Sameer Aggarwal piled on the agony fo University as he took the next starter, winning the buzzer race to identify CO2 as the contents of a black fire extinguisher. Historical figures who appeared in George Eliot’s Romola (George Eliot wasn’t Romola. She wasn’t even George Eliot!) gave Jesus just the one correct answer, but hey, the juggernaut rolled on. For the next starter it sounded obscure, until the words ‘Harper’s Ferry’ cued a buzzer race won by Enzo Cunanan to give the answer John Brown. Apparently, he took time off from leading Queen Victoria’s pony around to become an American abolitionist. Who knew? Three dimensional figures brought three questions I didn’t understand, but University knew the answers to 2 of them. Enzo Cunanan must have enjoyed buzzing for the previous starter since he did it again giving the correct answer of Zulu. (Cue Michael Caine impression – ‘Oii! Don’t chuck those bloody spears at me!’) Subdivisions of Scotland ending in – shire did not help the University cause at all. So to the music starter. Now, Hamish MacGregor did recognise the composer, Benjamin Britten but gave the name of one of his works instead – insult to injury being that he didn’t give the name of the right piece. Nobody knew about nose painting in Macbeth (look – don’t blame me, I don’t write the questions. Just as well too.) Didn’t understand the next question – look, it had positives, negatives and ions and the answer given by Alex Wallop was Zwitterion. Never heard of it but if you offered me one in a tall glass with a slice of lemon I’d certainly consider it. This earned the music bonuses, 3 more works with choruses of children. None of us knew any of them, although I always enjoy a name check for Englebert Humperdinck, who was named after the 1960s sideburned balladeer apparently. Hamish MacGregor applied a brake to the University revival, recognising several definitions of cleat. Kate ‘Who’ Millet brought me two bonuses and Jesus one. Alice Chakraborty recognised products from various species of palm for the next starter. Now, with the bonuses on viruses I got two while they only managed 1. Almost worthy of a lap of honour, but inertia won out. At the 20 minute mark Jesus still had a commanding lead of 105 – 50. It had been a decent fightback by University though, for they’d won this second stage 50 – 30.
Enzo Cunanan came in far too early for the next starter, which hinged upon knowing that the father and son who were both Chancellors of the Exchequer were Winston Churchill and his old man Randolph. I knew that Rads and Rems measure radiation and so did Sameer Aggarwal. Bonuses on film director Sarah Gavron brought just one correct answer. So to the second picture starter. Nobody identified Grace ‘Who’ Hopper. I was pleased to translate Vesti La Giubba as On With the Motley for Pagliacci before Hamish MacGregor buzzed in with the same. Grace Hopper was a computer pioneer and photos of three others yielded me nowt until an early 19th century lady who was surely Ada Lovelace. Was she an ancestor of Linda Lovelace? I think we should be told. Jesus took a full house and looked pretty much on the home straight. A great early buzz from Enzo Cunanan identified the word common through a reference to Thomas Paine’s Common Sense. Unesco’s Great Spas of Europe – the one on the corner where I buy my paper isn’t on the list – was a set they probably should have done better with. I didn’t understand the next question but Hamish MacGregor said that the answer was 456. JP agreed so who am I to argue? Artworks featuring umbrellas yielded just another one bonus. It really didn’t matter since Jesus were 100 points ahead of University at this stage. Still, they weren’t giving up. Enzo Cunanan identified a Walter Bagehot quote about, as he said “The British Monarchy.” “The Monarchy.” replied JP sniffily, as if there is only the one that matters. Questions on the Natural World yielded one bonus. Alex Wallop knew that the boiling point of helium is 4 kelvin. Song cycles by French composers really didn’t help at all. GONNNGGGGG! That was it. Jesus won by 160 – 85.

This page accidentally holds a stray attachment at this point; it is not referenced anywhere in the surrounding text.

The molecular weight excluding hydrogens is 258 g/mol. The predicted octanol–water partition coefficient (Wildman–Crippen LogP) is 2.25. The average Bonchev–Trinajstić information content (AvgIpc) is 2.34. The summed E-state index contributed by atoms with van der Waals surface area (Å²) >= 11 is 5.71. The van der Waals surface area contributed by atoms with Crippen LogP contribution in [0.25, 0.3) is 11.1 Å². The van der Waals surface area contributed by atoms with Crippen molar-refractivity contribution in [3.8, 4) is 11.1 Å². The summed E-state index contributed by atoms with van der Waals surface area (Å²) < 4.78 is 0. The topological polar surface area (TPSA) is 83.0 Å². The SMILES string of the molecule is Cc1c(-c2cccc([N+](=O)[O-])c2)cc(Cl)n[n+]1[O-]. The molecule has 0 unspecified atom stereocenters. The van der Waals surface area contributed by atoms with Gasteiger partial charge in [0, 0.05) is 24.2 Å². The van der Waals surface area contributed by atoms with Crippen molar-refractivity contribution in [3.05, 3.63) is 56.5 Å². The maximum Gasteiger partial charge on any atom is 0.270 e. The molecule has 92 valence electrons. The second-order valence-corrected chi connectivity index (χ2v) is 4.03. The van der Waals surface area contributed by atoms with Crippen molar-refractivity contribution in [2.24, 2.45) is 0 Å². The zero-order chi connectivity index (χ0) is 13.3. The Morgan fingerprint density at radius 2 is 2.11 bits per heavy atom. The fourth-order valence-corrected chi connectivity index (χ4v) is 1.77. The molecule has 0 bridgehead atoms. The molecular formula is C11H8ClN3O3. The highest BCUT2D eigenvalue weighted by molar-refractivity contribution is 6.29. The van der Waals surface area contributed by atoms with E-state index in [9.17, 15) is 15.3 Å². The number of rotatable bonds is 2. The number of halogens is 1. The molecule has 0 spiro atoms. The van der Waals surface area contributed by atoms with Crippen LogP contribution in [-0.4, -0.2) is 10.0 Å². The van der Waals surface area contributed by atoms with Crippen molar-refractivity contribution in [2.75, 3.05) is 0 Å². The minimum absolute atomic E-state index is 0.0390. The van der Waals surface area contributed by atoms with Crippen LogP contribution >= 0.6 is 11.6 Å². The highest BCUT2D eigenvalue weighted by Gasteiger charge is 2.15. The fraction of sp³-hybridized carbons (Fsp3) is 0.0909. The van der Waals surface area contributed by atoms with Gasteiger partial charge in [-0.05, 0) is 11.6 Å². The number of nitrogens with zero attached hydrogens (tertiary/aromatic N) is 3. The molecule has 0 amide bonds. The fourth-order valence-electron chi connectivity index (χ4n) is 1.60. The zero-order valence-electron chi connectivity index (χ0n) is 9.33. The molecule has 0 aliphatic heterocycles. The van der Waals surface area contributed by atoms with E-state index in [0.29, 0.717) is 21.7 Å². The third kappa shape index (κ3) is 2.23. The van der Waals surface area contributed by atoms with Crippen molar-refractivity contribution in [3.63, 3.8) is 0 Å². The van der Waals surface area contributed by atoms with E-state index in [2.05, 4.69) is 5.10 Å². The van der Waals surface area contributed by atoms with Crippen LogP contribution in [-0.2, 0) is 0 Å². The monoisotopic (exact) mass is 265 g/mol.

In the end it was a comfortable victory for Jesus. That opening burst meant that University were never able to get back on terms. Neither team did brilliantly with the bonuses – Jesus achieving 40 percent, and University a modest 24 percent. Enjoyable contest, nonetheless.
Interesting Fact That I Didn’t Already Know Of The Week
Cobalt forms part of vitamin B12. Me, I thought that bombs were all it was good for.